The handsome outbuildings house the L'Écureuil café, which serves a light lunch menu and snacks on an outdoor terrace (open daily from 10 a.m. to 6 p.m., until 10:30 p.m. on candlelit evenings). Picnics are permitted in specific areas on the grounds, but there's nowhere to store baskets or coolers, so keep it light and disposable. The château's boutique is a great place to stock up on tasteful gifts and souvenirs, and Vaux's Horse and Carriage Museum offers a fascinating look at 17th-century horse-drawn conveyances.
Cityrama-Pariscityvision offers a package ticket that includes a shuttle from Paris to Vaux-le-Vicomte every day except Tuesday, between March 31–October 31 at 9:15 a.m., leaving the château at 6:15 p.m. Trains on the French railway system, SNCF, leave every half hour from Paris's Gare de Lyon to the Melun train station (25 minutes), where you can get the Chateaubus shuttle (weekends only) or a taxi (about €20) for the short ride to the property. By car, the 34-mile drive from Paris takes about an hour.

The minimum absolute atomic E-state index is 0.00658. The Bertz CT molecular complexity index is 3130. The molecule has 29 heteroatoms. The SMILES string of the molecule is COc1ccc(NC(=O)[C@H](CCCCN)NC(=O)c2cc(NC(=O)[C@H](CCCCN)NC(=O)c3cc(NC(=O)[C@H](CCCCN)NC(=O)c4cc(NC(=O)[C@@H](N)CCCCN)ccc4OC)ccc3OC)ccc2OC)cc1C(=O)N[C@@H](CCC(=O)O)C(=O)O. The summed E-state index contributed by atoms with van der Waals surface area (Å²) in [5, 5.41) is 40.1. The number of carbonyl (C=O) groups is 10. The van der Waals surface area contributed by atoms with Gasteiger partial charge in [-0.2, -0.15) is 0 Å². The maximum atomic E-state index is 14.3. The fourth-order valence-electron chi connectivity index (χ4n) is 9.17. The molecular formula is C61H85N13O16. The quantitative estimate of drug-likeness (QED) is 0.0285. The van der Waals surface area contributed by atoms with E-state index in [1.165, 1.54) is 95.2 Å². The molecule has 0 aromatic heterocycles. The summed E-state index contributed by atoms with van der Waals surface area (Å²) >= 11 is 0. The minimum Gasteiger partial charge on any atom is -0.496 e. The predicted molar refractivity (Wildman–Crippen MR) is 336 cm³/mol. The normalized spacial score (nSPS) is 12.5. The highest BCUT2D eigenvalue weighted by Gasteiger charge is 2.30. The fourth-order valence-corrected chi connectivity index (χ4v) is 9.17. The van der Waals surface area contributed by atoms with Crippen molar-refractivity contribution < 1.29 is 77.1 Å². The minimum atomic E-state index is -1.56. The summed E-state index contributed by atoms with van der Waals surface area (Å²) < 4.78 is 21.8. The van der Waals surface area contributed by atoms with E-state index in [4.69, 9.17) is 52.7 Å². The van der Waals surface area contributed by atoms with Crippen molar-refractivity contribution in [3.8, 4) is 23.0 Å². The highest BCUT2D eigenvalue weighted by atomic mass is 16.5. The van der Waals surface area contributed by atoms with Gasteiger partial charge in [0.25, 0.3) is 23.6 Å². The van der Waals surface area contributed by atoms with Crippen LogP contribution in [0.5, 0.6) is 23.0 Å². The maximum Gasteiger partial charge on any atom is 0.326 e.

Collectif Images (Chateau at night,Le Songe de Vaux); Yann Pirioux (Les Salon des Muses, La Chambre du Roi); © O. Blondeau (Grand Salon);
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I have been there (when I was in Paris -- where I go for 3 months a year)and you cannot imagine the opulence of this stunning chateau. It is difficult to imagine even visiting it much less imaging the people who lived there. Opulent is a word that does not even describe it. And the beautiful grounds are worth the trip alone!!!